Plant care and repotting tips for brown thumbs

Now that you’ve “brought new life to your space with plants,” I thought you might like to know how to keep them alive and thriving in your space.

You may be asking yourself questions like:

  • How often should I repot or replant? 
  • What are the signs that a plant is ready to be repotted? 
  • How can I make sure what I buy coordinates with my decor?
  • Where should I go for the cutest pots? (Right?) 

Let’s take a look.

How often should I repot or replant? 

Generally, most plants benefit from repotting at about 12 to 18 months. This may vary depending on how rapidly they grow. 

Slow growing plants, like some succulents, may stay in the same pot for years. However, you may need to refresh the soil periodically to ensure the plant stays healthy.

 

What are the signs that a plant is ready to be repotted? 

The biggest sign that a plant is ready to be repotted is that it starts to look less vibrant than before. You may see specific signs the leaves, roots, and soil. 

The leaves are generally the first sign. If a plant doesn’t get enough water or nutrients (or too much) from the soil, the leaves might droop, drop, yellow, get burnt-looking ends. If the roots are balled up at the end or coming out the holes in the bottom of your plant liner, it’s probably time to repot the plant. If the soil is not draining well or is excessively dry, then it might not be the right pot for the plant… or it might be time to simply give that plant a little room to grow.  

Unfortunately, without the right planter and environmental conditions, your plant could die. So it’s a serious matter. To prevent reaching that point, you can consult your local garden center or check out an app like Planta: Keep your plants alive.

 

How can I make sure what I buy coordinates with my decor?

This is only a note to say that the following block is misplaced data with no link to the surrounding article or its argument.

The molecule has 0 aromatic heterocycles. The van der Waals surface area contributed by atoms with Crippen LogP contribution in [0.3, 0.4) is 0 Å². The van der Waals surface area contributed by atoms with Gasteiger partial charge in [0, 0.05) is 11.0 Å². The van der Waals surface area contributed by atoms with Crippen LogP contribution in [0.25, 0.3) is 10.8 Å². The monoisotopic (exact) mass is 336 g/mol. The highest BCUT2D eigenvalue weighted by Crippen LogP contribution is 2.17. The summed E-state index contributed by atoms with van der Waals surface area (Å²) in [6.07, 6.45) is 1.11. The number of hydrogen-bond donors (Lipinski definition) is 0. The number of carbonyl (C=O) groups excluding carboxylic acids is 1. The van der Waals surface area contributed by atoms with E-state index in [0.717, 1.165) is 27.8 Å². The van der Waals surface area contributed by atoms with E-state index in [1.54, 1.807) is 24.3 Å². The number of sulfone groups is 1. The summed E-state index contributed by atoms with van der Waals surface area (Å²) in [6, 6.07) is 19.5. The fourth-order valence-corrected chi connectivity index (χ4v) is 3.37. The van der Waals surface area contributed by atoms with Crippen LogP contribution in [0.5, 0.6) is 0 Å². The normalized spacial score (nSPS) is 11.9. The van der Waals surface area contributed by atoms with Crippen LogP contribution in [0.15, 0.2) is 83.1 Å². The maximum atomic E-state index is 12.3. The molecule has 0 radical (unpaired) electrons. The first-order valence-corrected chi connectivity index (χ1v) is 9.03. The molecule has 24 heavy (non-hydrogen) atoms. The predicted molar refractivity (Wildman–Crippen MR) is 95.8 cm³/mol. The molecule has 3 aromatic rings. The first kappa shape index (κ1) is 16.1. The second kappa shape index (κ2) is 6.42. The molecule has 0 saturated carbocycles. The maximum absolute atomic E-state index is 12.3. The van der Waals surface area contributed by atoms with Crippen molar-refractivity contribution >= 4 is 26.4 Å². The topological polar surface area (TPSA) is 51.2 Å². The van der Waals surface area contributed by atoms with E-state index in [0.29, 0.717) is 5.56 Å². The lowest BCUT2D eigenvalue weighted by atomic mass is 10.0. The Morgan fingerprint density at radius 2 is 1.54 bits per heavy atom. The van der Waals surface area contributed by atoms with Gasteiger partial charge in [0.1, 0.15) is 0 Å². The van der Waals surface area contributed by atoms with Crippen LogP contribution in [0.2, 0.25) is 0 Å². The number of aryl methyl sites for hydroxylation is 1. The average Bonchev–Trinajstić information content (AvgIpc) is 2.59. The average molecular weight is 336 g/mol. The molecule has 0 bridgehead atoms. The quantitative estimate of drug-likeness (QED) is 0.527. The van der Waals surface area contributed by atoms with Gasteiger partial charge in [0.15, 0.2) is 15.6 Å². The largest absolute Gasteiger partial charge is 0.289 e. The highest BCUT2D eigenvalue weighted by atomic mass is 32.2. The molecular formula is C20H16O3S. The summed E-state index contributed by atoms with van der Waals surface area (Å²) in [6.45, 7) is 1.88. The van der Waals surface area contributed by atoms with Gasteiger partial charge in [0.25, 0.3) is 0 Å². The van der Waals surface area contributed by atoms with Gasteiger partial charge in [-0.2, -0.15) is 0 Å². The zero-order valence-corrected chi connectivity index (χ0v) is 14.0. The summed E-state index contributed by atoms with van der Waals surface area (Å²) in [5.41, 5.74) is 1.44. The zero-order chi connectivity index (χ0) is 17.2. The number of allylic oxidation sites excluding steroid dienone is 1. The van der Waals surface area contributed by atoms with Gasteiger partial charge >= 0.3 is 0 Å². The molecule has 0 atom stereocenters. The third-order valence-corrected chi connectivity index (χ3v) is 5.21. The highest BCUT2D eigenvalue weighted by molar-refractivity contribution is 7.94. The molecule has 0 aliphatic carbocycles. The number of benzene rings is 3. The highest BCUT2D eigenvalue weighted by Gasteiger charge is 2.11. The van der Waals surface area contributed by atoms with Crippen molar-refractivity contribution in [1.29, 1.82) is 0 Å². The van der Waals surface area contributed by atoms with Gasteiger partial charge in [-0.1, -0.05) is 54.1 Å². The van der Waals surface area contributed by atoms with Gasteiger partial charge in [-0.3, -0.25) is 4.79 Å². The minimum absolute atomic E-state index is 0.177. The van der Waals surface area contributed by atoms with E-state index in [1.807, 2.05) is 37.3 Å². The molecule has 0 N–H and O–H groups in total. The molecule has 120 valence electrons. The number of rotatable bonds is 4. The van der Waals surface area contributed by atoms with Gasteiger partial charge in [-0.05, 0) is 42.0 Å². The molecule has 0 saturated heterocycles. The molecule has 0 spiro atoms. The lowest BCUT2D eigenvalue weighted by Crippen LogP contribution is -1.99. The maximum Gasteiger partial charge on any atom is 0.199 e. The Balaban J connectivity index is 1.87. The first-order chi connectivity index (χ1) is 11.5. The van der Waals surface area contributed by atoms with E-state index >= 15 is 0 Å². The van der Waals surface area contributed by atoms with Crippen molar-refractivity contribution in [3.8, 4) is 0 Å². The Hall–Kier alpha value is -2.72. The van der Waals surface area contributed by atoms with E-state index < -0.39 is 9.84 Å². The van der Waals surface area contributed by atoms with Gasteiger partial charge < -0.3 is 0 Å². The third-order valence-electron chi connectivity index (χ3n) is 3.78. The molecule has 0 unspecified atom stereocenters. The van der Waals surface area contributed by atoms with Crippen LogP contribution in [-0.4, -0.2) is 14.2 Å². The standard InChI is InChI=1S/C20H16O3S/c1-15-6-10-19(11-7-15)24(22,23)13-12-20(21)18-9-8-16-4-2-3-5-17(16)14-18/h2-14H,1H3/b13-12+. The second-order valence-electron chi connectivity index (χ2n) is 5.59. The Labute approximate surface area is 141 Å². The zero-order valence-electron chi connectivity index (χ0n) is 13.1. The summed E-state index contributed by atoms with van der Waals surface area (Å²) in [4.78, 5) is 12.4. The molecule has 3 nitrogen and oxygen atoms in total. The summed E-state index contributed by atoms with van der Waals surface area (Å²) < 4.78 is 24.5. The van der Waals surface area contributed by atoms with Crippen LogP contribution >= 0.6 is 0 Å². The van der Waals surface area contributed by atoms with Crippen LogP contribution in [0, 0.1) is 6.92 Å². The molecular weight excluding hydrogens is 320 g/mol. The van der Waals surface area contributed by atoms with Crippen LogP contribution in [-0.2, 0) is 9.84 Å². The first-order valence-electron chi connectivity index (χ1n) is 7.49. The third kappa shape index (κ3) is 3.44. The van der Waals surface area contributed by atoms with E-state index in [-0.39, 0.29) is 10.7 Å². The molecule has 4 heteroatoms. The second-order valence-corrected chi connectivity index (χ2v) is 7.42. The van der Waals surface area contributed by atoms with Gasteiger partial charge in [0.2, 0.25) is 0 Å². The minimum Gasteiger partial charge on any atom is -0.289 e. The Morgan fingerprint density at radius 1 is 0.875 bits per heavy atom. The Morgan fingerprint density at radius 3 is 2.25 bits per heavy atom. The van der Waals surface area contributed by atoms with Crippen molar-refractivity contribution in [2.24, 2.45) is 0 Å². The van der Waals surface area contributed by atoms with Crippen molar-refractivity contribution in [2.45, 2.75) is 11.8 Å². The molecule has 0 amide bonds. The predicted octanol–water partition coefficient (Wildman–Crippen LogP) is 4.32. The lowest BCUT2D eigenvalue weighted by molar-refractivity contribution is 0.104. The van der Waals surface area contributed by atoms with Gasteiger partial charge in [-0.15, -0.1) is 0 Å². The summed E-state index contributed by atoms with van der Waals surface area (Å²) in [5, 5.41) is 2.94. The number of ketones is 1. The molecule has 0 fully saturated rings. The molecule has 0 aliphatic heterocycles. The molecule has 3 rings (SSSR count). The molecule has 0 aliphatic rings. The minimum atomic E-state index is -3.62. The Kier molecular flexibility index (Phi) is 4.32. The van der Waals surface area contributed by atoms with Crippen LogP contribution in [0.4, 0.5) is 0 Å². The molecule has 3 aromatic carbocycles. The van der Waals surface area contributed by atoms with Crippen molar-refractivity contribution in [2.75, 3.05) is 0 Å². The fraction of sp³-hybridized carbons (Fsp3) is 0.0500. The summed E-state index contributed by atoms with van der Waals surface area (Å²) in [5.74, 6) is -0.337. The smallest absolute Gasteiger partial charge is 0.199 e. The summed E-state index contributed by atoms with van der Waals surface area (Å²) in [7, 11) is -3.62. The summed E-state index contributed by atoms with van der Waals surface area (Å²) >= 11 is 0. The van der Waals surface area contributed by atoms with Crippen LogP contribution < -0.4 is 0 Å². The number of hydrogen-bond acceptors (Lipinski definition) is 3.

Okay, now we’re getting into my wheelhouse: design! The main thing to consider when choosing containers for plants are how they fits within the overall scheme of your home. Think of your color palette and the existing textures. 

Look at the plant’s proportion compared to the container. It should be about a 1:2 or 2:1 pot-to-plant height ratio. It’s okay to leave a little room to grow, but you want to give it that visual interest by segmenting things proportionally by thirds.

You’ll also want to think about overall balance. Does the end result create a sense of harmony? You have to use your instincts a bit — if something looks “off,” it’s probably the shape or balance of the plant compared to the planter. So, look at the height and width as well as colors and shapes. Strive for a harmonious presentation. 

Where should I go for the cutest pots? 

Planters and pots are fun to shop for, but it can be a bit overwhelming, too.  I like to look for planters made of natural, organic raw materials. Ceramics and earthenware pots are a good choice. You can find these at a variety of places. 

  • The Sill has some great earthenware options online with muted of-the-moment colors. 
  • Ikea also has some low-budget options that can be enhanced to look a bit more luxe. 
  • The Denver Botanic Gardens also offers a wide variety of lovely options (and you’re supporting the gardens, too). 
  • Your local garden store may have some nice options as well.

In fact, I’d suggest you start at your local nursery or garden center. I’m a huge fan of shopping local. The staff at a well-run nursery should be able to give you many tips on plant care, repotting, and some good options for where to snag the best planters around. Don’t be afraid to ask!